The bishops’ conference is now developing a document, “Reflections on Work, Poverty and a Broken Economy,” that will review Catholic social teaching, examine the “costs” of the crisis, and express solidarity with the unemployed and those at the margins. The stated goal is to stir “Catholic conversations” on the moral responsibilities of people and institutions at the center of the economy.
But during the bishops’ semi-annual meeting in Atlanta earlier this year, a number of bishops expressed concern that such statements had been hijacked by partisan forces. They questioned whether the endorsement of specific policies went beyond their competence as teachers of faith and morals and whether the conference’s tendency to embrace government programs ignored a new reality of budget-busting debt.
Bishop Morlino described himself as a bystander in the conference’s internal discussions. But he had clear views about the tendency of some self-described “social justice” Catholics to ignore or even repudiate Catholic teaching on abortion, marriage and religious liberty.
Addressing what he called an “artificial divide” between “life and social justice” issues, he noted during his interview that “there is one group of ‘justice issues,’ and they are placed in a certain hierarchy with regard to how fundamental they are to being Catholic.”
His column, he said, attempts to bridge that artificial divide by providing a framework with which to approach a range of policies and party platforms.
“The formation of conscience regarding particular policy issues is different depending on how fundamental to the ecology of human nature or the Catholic faith a particular issue is,” he notes in the column.
“Some of the most fundamental issues for the formation of a Catholic conscience are as follows: sacredness of human life from conception to natural death, marriage, religious freedom and freedom of conscience and a right to private property.”
Yet Paul Ryan’s confident references to Catholic social doctrine also serve as a reminder that some Catholics leaders seek to challenge the predictable arguments and politics appropriated by “social justice” Catholics.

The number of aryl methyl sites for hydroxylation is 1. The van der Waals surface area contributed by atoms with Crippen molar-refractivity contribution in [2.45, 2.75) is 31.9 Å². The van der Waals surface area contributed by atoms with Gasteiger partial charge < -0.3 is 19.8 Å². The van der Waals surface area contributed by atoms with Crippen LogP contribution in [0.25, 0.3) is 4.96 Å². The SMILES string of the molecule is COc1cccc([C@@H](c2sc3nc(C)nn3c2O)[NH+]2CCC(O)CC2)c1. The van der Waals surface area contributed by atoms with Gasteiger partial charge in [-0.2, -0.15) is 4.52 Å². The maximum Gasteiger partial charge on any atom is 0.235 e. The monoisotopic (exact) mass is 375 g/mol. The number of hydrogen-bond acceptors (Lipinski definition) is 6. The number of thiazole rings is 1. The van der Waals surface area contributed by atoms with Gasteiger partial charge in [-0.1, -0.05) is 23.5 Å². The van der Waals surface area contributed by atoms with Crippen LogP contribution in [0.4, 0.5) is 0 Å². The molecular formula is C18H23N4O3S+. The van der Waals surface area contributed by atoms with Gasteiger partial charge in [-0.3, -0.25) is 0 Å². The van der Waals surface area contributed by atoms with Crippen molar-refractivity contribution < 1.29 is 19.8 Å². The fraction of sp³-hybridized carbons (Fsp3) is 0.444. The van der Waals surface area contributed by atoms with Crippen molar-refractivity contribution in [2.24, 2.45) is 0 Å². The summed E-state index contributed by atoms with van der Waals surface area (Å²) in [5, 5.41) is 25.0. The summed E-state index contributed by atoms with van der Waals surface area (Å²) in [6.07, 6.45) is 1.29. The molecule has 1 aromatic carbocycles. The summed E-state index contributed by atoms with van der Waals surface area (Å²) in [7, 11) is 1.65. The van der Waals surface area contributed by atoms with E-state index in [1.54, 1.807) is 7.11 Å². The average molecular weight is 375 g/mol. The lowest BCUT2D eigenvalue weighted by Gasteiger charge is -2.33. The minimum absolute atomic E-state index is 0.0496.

Asked during the interview if Ryan represents a uniquely American type of Catholic politician, born and bred in a free-market environment that sharply departed from the European experience, Bishop Morlino paused for a moment and then observed that during a U.S. recession overshadowed and worsened by Europe’s cascading debt crisis, Americans are struggling to compare and contrast the two systems.
“Some say, ‘How can we compare America to Greece?’ Others say, ‘As Greece goes, so America goes.’
"We do have a distinctive way of looking at this,” but Church teaching on a just society transcends the European experience, providing essential moral and practical guidance for all Catholics, he said.
American Catholics are “shaped by an economic culture that fosters, really reinforces, a self-centered ethos,” he said, stressing the vital importance of a properly formed conscience.
“We cannot be complacent about our market system,” he concluded. “Private property is a natural right, but it’s not an absolute right.”
Reprinted with persmission from the National Catholic Register.
Joan Frawley Desmond is the Register's senior editor.
Panama City, Panama, Aug 16, 2012 (CNA/EWTN News) -
President Ricardo Martinelli of Panama said that a new statue of Santa Maria la Antigua will be the largest one ever made of the country's patroness.
In a public ceremony on Aug. 14, Martinelli said the statue of the Virgin Mary will be erected on the coast in Panama City and will rise 100 meters – seven more than the Statue of Liberty in New York.
The project is part of the 500th anniversary in 2013 of the discovery of the “South Sea,” the name first given to the Pacific Ocean by Spanish explorers, and the creation of the first diocese on South American soil.
“It will be an icon of this city for the 500th anniversary of the discovery of the South Sea and for the first Catholic church on land,” President Martinelli said.